Italy Crash: Doctors' Life And Death Decisions

Italy Crash: Doctors' Life And Death Decisions

Doctors at a deadly bus crash in Italy say they had to make life and death decisions about who to free first from the wreckage.

"People were crying out amid the corpses," Maurizio Abbenante, who was among the first on the scene, told La Repubblica .

"We had to manage the situation, and decide which people had a chance of surviving, so we could free them first from the wreckage.

"We had to decide which of the passengers looked like they would definitely survive."

At least 38 people were killed when the coach smashed into several cars, ploughed through safety barriers and plunged 100ft off a motorway flyover before splitting in two near Avellino.

The bodies of those who died were covered in white sheets or placed in wooden coffins at the roadside.

They were later taken to the gymnasium of a nearby school, where relatives and friends came to identify their loved ones.

Prosecutors have launched an investigation into possible manslaughter over the crash, which Italian president Giorgio Napolitano described as "an unacceptable tragedy".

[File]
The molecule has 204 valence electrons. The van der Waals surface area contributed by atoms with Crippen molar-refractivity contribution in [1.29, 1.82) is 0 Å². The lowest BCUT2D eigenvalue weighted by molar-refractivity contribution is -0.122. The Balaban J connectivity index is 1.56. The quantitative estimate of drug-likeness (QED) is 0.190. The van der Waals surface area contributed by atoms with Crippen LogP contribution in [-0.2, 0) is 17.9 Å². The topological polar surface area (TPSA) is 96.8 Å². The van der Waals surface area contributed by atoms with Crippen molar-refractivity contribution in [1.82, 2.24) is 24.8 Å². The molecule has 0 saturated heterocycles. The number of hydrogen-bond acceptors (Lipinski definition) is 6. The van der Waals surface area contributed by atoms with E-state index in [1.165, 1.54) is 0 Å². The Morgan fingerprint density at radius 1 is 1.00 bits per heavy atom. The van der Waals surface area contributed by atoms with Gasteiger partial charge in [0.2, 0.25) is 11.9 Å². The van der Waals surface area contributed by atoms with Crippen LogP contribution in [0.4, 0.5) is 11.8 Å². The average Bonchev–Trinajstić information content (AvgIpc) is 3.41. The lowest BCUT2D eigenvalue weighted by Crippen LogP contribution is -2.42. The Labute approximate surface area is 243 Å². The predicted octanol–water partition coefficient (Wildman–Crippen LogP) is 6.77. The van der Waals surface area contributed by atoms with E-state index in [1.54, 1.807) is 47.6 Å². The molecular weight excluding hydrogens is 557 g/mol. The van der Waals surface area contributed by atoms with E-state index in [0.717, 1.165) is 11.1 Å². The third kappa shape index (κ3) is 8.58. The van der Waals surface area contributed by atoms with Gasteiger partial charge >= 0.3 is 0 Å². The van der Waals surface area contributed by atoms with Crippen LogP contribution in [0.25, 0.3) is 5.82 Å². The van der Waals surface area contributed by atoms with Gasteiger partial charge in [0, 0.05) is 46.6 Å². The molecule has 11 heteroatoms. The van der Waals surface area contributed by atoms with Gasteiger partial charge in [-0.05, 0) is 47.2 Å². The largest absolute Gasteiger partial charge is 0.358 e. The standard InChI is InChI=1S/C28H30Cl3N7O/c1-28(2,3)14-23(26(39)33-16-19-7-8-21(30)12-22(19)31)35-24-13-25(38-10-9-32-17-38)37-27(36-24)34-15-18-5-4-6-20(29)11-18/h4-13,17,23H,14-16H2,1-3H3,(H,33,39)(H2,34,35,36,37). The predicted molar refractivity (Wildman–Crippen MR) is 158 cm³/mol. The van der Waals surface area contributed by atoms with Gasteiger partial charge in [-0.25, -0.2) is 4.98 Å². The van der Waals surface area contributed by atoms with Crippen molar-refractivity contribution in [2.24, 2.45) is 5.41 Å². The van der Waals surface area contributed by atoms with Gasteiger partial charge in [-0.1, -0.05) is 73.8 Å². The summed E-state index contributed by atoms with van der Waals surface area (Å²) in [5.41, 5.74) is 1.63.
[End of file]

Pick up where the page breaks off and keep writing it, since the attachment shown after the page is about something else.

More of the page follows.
Prime minister Enrico Letta declared a national day of mourning on Tuesday, saying the country had been "profoundly moved".

Witnesses told Italian media the coach was travelling at "normal speed" before suddenly veering off course.

Some described hearing a noise as if the vehicle had blown a tyre, although parts of the vehicle's engine were found around 1km (0.6 miles) back down the road.

The braking system will also be examined, as there were no signs of heavy braking.

Despite the severity of the crash, emergency services said 10 passengers had a "miraculous escape" and managed to walk away after being cut free.

"They're saying, 'we can't explain it'," journalist Tom Kington, at the scene, said.

"People just got up and walked out of the wreckage, including, miraculously, a whole family of four."

Enrico de Campora, medical director at Santobono Pausilipon hospital in Naples, said doctors were treating five children who were admitted without their parents.

Several of the youngsters are in a serious condition and two are in a coma.

Highway officials said the coach had been warned about heavy traffic on the A116 motorway near Avellino, about 30 miles east of Naples.

Flashing signs near the flyover were also in place to warn vehicles to slow down.

As well as those killed and injured in the coach, about a dozen people travelling in cars on the flyover also received minor injuries, reported Italian media.

The A116 highway links western and eastern Italy and the passengers had been returning from a weekend trip visiting a religious site in nearby Benevento province, as well a thermal bath.

Most of the passengers were from the area around Naples.

"They were working class Italians," said Kington. "They club together and take trips like they were taking this weekend."

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